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Abnormalities of age-related T cell senescence in Parkinson’s disease

Overview of attention for article published in Journal of Neuroinflammation, May 2018
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71 Mendeley
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Title
Abnormalities of age-related T cell senescence in Parkinson’s disease
Published in
Journal of Neuroinflammation, May 2018
DOI 10.1186/s12974-018-1206-5
Pubmed ID
Authors

C. H. Williams-Gray, R. S. Wijeyekoon, K. M. Scott, S. Hayat, R. A. Barker, J. L. Jones

Abstract

A wealth of evidence implicates both central and peripheral immune changes as contributing to the pathogenesis of Parkinson's disease (PD). It is critical to better understand this aspect of PD given that it is a tractable target for disease-modifying therapy. Age-related changes are known to occur in the immune system (immunosenescence) and might be of particular relevance in PD given that its prevalence rises with increasing age. We therefore sought to investigate this with respect to T cell replicative senescence, a key immune component of human ageing. Peripheral blood mononuclear cells were extracted from blood samples from 41 patients with mild PD (Hoehn and Yahr stages 1-2, mean (SD) disease duration 4.3 (1.2) years) and 41 age- and gender-matched controls. Immunophenotyping was performed with flow cytometry using markers of T lymphocyte activation and senescence (CD3, CD4, CD8, HLA-DR, CD38, CD28, CCR7, CD45RA, CD57, CD31). Cytomegalovirus (CMV) serology was measured given its proposed relevance in driving T cell senescence. Markers of replicative senescence in the CD8+ population were strikingly reduced in PD cases versus controls (reduced CD57 expression (p = 0.005), reduced percentage of 'late differentiated' CD57loCD28hi cells (p = 0.007) and 'TEMRA' cells (p = 0.042)), whilst expression of activation markers (CD28) was increased (p = 0.005). This was not driven by differences in CMV seropositivity. No significant changes were observed in the CD4 population. This study demonstrates for the first time that the peripheral immune profile in PD is distinctly atypical for an older population, with a lack of the CD8+ T cell replicative senescence which characterises normal ageing. This suggests that 'abnormal' immune ageing may contribute to the development of PD, and markers of T cell senescence warrant further investigation as potential biomarkers in this condition.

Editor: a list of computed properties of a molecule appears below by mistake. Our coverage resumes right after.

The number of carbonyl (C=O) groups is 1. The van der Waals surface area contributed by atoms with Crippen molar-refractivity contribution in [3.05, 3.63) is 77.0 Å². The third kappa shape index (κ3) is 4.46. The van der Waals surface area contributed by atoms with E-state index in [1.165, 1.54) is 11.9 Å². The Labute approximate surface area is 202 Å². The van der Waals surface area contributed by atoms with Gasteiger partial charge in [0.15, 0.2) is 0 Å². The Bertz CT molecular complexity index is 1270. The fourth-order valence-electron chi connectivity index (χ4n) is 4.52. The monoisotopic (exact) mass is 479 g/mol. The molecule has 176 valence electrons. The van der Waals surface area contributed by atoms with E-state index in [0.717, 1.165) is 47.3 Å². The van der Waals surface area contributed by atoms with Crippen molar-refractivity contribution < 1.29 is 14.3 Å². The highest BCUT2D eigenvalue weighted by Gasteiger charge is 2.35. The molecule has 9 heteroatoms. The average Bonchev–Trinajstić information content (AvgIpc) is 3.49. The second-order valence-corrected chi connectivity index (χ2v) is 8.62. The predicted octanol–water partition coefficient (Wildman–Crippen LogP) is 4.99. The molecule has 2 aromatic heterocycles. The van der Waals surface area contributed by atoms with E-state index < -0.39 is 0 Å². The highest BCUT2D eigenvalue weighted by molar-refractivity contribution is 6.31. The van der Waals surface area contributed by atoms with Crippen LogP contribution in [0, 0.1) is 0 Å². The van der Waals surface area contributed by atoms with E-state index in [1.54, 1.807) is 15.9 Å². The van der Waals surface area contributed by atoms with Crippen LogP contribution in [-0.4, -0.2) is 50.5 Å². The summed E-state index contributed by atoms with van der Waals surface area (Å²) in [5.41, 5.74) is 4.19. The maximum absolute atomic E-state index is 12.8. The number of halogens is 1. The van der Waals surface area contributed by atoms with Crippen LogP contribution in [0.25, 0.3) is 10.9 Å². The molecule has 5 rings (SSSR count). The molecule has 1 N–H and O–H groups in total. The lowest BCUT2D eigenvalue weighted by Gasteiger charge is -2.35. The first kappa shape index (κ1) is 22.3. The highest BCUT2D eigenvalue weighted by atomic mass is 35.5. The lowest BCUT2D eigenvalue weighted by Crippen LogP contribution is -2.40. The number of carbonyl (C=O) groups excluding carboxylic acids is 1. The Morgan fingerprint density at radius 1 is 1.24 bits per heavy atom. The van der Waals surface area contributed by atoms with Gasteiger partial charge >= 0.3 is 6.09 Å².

Twitter Demographics

The data shown below were collected from the profiles of 3 tweeters who shared this research output. Click here to find out more about how the information was compiled.

Mendeley readers

The data shown below were compiled from readership statistics for 71 Mendeley readers of this research output. Click here to see the associated Mendeley record.

Geographical breakdown

Country Count As %
Unknown 71 100%

Demographic breakdown

Readers by professional status Count As %
Student > Ph. D. Student 13 18%
Student > Master 10 14%
Researcher 9 13%
Student > Postgraduate 6 8%
Student > Bachelor 5 7%
Other 13 18%
Unknown 15 21%
Readers by discipline Count As %
Neuroscience 13 18%
Biochemistry, Genetics and Molecular Biology 11 15%
Medicine and Dentistry 8 11%
Immunology and Microbiology 7 10%
Agricultural and Biological Sciences 6 8%
Other 7 10%
Unknown 19 27%

Attention Score in Context

This research output has an Altmetric Attention Score of 2. This is our high-level measure of the quality and quantity of online attention that it has received. This Attention Score, as well as the ranking and number of research outputs shown below, was calculated when the research output was last mentioned on 07 June 2018.
All research outputs
#7,398,039
of 13,131,556 outputs
Outputs from Journal of Neuroinflammation
#662
of 1,521 outputs
Outputs of similar age
#133,137
of 271,172 outputs
Outputs of similar age from Journal of Neuroinflammation
#1
of 6 outputs
Altmetric has tracked 13,131,556 research outputs across all sources so far. This one is in the 42nd percentile – i.e., 42% of other outputs scored the same or lower than it.
So far Altmetric has tracked 1,521 research outputs from this source. They typically receive a little more attention than average, with a mean Attention Score of 5.1. This one has gotten more attention than average, scoring higher than 54% of its peers.
Older research outputs will score higher simply because they've had more time to accumulate mentions. To account for age we can compare this Altmetric Attention Score to the 271,172 tracked outputs that were published within six weeks on either side of this one in any source. This one is in the 49th percentile – i.e., 49% of its contemporaries scored the same or lower than it.
We're also able to compare this research output to 6 others from the same source and published within six weeks on either side of this one. This one has scored higher than all of them